Eric Satie's self-conscious modernity, the jokey, cutting edge to his music, is all but lost on us these days. The Gymnopedies, once reckoned the work of a bit of a harmonic rebel, are now found wistfully accompanying advertisements for loo paper on television; the ballet Parade, whose gunshot-and-typewriter music scandalised Paris during the Great War, is gaily scheduled in children's matinees (next month at the Proms, to be precise). That such works were the product of a radical, profoundly ironic aesthetic is forgotten. Why had he called those pieces of his Morceaux en forme de poire? Debussy one day asked Satie. "Simply, mon cher ami," Satie replied, stung by an old criticism that his music lacked shape, "because if they are en forme de poire they cannot be shapeless". Jokes were the one thing Satie ever took seriously, recalled one of his friends; they were the key to his art.
Debussy, prescient as ever, played an essential role in Satie's professional life. Taking his place among the anarchists and alchemists surrounding Satie's piano in the Montmartre cafes of his "troubadour" years, he was an early adopter. The dynamic of their relationship - Satie, the drop- out from the Paris Conservatoire, Debussy, the grand innovateur - is glimpsed in a story told by the conductor Gustave Doret. "Come on," said Debussy to the younger composer when he heard Satie stumble through his own Gymnopedies on the piano: "I'll show you what your music really sounds like". Only by the magical touch of The Master, we understand, could the heart of Satie's compositions be laid bare.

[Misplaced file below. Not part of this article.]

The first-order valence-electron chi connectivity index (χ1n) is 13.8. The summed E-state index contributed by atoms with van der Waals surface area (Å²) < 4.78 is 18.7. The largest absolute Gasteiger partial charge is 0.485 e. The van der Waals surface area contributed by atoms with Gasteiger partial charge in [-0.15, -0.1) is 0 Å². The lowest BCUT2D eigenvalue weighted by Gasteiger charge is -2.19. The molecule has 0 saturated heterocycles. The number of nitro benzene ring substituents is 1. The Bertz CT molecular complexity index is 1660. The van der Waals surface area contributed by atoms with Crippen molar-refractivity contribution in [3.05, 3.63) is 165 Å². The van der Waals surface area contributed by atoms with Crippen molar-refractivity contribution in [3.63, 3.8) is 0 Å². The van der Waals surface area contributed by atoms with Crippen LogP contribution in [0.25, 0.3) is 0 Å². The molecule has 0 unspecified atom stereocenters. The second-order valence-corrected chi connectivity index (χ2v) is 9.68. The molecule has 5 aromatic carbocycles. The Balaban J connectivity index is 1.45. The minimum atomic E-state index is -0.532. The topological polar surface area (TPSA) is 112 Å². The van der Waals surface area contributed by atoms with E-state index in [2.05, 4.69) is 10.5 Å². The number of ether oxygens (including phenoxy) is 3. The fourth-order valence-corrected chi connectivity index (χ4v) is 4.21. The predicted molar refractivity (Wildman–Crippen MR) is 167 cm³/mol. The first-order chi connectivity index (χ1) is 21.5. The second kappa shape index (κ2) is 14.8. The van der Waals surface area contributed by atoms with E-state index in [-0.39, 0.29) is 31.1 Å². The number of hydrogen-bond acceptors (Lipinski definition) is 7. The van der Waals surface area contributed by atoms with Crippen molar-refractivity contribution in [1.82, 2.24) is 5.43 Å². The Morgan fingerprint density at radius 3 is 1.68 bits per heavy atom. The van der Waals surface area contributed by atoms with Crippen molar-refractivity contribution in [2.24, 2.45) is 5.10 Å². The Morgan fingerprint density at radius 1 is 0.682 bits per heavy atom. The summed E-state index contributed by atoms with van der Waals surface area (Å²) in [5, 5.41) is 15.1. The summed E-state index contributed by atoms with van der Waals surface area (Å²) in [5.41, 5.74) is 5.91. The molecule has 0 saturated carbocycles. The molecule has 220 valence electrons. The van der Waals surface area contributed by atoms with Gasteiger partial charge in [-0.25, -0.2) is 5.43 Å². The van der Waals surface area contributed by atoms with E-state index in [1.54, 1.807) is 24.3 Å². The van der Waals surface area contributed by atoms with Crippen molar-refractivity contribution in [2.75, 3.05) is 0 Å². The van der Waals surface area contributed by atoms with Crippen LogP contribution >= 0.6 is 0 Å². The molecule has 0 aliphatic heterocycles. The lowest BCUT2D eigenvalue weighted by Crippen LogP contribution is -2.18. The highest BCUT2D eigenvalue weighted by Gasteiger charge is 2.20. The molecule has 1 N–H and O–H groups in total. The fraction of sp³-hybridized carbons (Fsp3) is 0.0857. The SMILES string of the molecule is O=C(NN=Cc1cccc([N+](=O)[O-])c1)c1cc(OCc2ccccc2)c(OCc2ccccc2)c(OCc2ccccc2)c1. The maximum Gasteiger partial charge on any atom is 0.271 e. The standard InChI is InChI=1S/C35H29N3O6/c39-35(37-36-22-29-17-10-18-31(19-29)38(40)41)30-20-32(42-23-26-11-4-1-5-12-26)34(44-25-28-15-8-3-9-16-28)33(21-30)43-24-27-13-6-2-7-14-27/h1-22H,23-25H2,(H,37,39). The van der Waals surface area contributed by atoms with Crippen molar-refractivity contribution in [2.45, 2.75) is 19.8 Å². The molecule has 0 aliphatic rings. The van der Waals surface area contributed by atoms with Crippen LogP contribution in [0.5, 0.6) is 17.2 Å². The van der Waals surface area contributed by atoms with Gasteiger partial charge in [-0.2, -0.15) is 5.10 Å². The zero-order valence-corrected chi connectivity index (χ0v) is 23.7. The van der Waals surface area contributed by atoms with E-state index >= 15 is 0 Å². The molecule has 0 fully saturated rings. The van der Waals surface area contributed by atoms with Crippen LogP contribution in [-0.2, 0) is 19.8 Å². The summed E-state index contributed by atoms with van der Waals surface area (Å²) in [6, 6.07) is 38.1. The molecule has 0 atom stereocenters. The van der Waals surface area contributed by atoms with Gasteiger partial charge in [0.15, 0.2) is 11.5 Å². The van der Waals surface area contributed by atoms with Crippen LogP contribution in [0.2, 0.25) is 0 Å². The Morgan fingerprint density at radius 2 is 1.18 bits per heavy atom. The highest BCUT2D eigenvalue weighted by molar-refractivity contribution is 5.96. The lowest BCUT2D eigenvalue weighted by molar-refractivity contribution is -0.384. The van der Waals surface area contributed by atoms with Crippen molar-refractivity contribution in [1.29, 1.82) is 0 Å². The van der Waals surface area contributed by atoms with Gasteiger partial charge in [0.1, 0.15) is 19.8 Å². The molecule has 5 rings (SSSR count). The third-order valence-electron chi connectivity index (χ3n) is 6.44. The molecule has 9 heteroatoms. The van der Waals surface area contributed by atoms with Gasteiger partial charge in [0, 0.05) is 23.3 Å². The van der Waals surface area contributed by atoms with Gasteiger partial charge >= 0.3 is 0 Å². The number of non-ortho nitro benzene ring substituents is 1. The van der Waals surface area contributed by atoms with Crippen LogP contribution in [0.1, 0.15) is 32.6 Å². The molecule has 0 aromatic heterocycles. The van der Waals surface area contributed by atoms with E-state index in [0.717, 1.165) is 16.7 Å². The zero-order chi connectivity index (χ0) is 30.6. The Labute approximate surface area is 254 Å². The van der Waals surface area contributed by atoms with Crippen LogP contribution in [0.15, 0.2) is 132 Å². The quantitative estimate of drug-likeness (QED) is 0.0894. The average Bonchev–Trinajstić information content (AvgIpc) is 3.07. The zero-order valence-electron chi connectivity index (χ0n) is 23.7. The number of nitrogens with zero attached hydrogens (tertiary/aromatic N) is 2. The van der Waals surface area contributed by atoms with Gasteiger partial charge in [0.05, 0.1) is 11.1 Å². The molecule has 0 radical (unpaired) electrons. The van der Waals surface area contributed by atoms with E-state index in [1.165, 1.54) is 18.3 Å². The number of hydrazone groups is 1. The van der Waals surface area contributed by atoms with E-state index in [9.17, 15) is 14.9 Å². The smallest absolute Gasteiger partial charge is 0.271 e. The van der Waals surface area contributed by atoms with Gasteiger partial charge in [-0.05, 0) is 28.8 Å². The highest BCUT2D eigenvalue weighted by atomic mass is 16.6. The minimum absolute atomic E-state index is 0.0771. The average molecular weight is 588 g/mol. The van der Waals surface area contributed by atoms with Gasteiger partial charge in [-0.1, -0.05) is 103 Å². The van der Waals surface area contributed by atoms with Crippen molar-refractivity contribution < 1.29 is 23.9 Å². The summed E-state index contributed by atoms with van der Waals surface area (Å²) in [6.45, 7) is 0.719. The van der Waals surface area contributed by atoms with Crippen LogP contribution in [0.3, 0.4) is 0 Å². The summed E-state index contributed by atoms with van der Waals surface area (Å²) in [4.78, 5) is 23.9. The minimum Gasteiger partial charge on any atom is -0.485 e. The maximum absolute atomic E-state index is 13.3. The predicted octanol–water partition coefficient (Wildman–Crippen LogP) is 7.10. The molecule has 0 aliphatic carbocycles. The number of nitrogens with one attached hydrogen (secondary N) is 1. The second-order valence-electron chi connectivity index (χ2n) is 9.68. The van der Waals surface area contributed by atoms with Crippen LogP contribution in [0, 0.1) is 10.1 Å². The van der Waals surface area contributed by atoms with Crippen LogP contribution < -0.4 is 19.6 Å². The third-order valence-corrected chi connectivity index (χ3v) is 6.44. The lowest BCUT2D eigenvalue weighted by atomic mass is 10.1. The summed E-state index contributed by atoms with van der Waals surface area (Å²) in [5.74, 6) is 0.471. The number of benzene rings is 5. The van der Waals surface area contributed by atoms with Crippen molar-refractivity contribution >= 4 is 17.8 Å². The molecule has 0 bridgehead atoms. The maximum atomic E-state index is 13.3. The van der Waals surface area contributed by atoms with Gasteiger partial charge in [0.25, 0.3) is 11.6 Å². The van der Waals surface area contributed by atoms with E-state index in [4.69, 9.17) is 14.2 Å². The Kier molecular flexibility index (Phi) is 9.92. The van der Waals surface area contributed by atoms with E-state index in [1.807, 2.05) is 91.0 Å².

Condescending and apocryphal though it sounds, the anecdote tells a solid truth. Without Debussy and his kind, Satie might have remained for ever in cafe obscurity, playing the piano for such men as "Dynamite" Victor Fumet and Contamine de Latour alias "Lord Cheminot", but making no great splash thereby. As it is, those early companions, small arms in the battle of the arts, give way fairly rapidly in these memoirs to modernity's big guns: Debussy, Ravel, Cocteau, Picasso. The sculptor Brancusi, whose radical simplicity of style matched Satie's own, cooked chicken for the composer in his kiln. The poet Blaise Cendrars strolled the boulevards with his eccentric new friend, and marveled at his appetite for shirt collars (Satie came out of one shop with a gross). Suddenly, it seemed, the shy musician's idiosyncracies chimed with the tenets of the modern men: Satie was "discovered".
His trademark oddness, however, masked a now evident private distress. "Closes door on world outside", comments this book's chronology for 1898, the year Satie moved to the suburb of Arcueil, leaving behind him a single failed love affair in Montmartre and the room he called his "cupboard". For the rest of his life, another 30 years, no person - not a neighbour, caretaker, relative or friend - penetrated Satie's home.
After his death from cirrhosis of the liver in 1925, he was found to have lived in an "unbelievable slum"; one of his friends was obliged to sweep "numerous lumps of excrement" from the floor to protect the sensitivities of the composer's family. He had lived with a few paintings, some books, a mattress and two grand pianos - one placed on top of the other, the higher of the two serving as repository for unwanted mail.
How, under such circumstances, Satie emerged to fashion for himself a coherent musical persona is a question this book, however entertaining, can't answer. The one man in whom Satie confided, we are told, was Debussy, but he, tragically, left no testimony of their relationship, and Satie's most eloquent spokesman, it's generally recognised, came from a later generation. In the attention Satie paid to sheer sound in his music - the very concept of "furniture music", the gunshot in Parade - the great experimentalist John Cage discovered the germ of revolution. Satie, Cage believed and proselytized, was music's great "new beginning" after Beethoven. "He despised art", the American wrote in stunned admiration: "He was going nowhere".